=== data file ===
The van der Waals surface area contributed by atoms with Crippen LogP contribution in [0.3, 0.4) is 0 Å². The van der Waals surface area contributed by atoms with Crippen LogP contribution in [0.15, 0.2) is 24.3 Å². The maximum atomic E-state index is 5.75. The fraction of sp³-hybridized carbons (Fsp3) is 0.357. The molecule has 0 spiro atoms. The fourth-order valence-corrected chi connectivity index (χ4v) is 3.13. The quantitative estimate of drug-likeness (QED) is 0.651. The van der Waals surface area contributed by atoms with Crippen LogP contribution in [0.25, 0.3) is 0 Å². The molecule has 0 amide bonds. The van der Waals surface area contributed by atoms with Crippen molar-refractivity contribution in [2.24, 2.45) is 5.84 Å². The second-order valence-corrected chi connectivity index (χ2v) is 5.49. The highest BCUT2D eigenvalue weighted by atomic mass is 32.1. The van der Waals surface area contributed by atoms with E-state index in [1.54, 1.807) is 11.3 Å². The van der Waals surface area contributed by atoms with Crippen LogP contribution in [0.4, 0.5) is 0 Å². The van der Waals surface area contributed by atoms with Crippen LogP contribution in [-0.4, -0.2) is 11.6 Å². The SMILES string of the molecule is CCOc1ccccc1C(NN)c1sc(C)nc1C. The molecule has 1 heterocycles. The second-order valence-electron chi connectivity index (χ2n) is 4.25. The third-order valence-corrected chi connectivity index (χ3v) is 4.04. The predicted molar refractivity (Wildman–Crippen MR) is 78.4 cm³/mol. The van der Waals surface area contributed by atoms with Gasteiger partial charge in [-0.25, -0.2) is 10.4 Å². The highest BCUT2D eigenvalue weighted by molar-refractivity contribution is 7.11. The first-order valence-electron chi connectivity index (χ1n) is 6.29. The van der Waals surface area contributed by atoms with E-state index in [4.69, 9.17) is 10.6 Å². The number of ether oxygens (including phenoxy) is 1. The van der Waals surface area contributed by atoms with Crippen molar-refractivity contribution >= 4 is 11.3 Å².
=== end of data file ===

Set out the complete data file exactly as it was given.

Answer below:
The van der Waals surface area contributed by atoms with Crippen LogP contribution in [0.3, 0.4) is 0 Å². The van der Waals surface area contributed by atoms with Crippen LogP contribution in [0.15, 0.2) is 24.3 Å². The maximum atomic E-state index is 5.75. The fraction of sp³-hybridized carbons (Fsp3) is 0.357. The molecule has 0 spiro atoms. The fourth-order valence-corrected chi connectivity index (χ4v) is 3.13. The quantitative estimate of drug-likeness (QED) is 0.651. The van der Waals surface area contributed by atoms with Crippen LogP contribution in [0.25, 0.3) is 0 Å². The molecule has 0 amide bonds. The van der Waals surface area contributed by atoms with Crippen molar-refractivity contribution in [2.24, 2.45) is 5.84 Å². The second-order valence-corrected chi connectivity index (χ2v) is 5.49. The highest BCUT2D eigenvalue weighted by atomic mass is 32.1. The van der Waals surface area contributed by atoms with E-state index in [1.54, 1.807) is 11.3 Å². The van der Waals surface area contributed by atoms with Crippen LogP contribution in [0.4, 0.5) is 0 Å². The van der Waals surface area contributed by atoms with Crippen LogP contribution in [-0.4, -0.2) is 11.6 Å². The SMILES string of the molecule is CCOc1ccccc1C(NN)c1sc(C)nc1C. The molecule has 1 heterocycles. The second-order valence-electron chi connectivity index (χ2n) is 4.25. The third-order valence-corrected chi connectivity index (χ3v) is 4.04. The predicted molar refractivity (Wildman–Crippen MR) is 78.4 cm³/mol. The van der Waals surface area contributed by atoms with Gasteiger partial charge in [-0.25, -0.2) is 10.4 Å². The highest BCUT2D eigenvalue weighted by molar-refractivity contribution is 7.11. The first-order valence-electron chi connectivity index (χ1n) is 6.29. The van der Waals surface area contributed by atoms with E-state index in [4.69, 9.17) is 10.6 Å². The number of ether oxygens (including phenoxy) is 1. The van der Waals surface area contributed by atoms with Crippen molar-refractivity contribution >= 4 is 11.3 Å².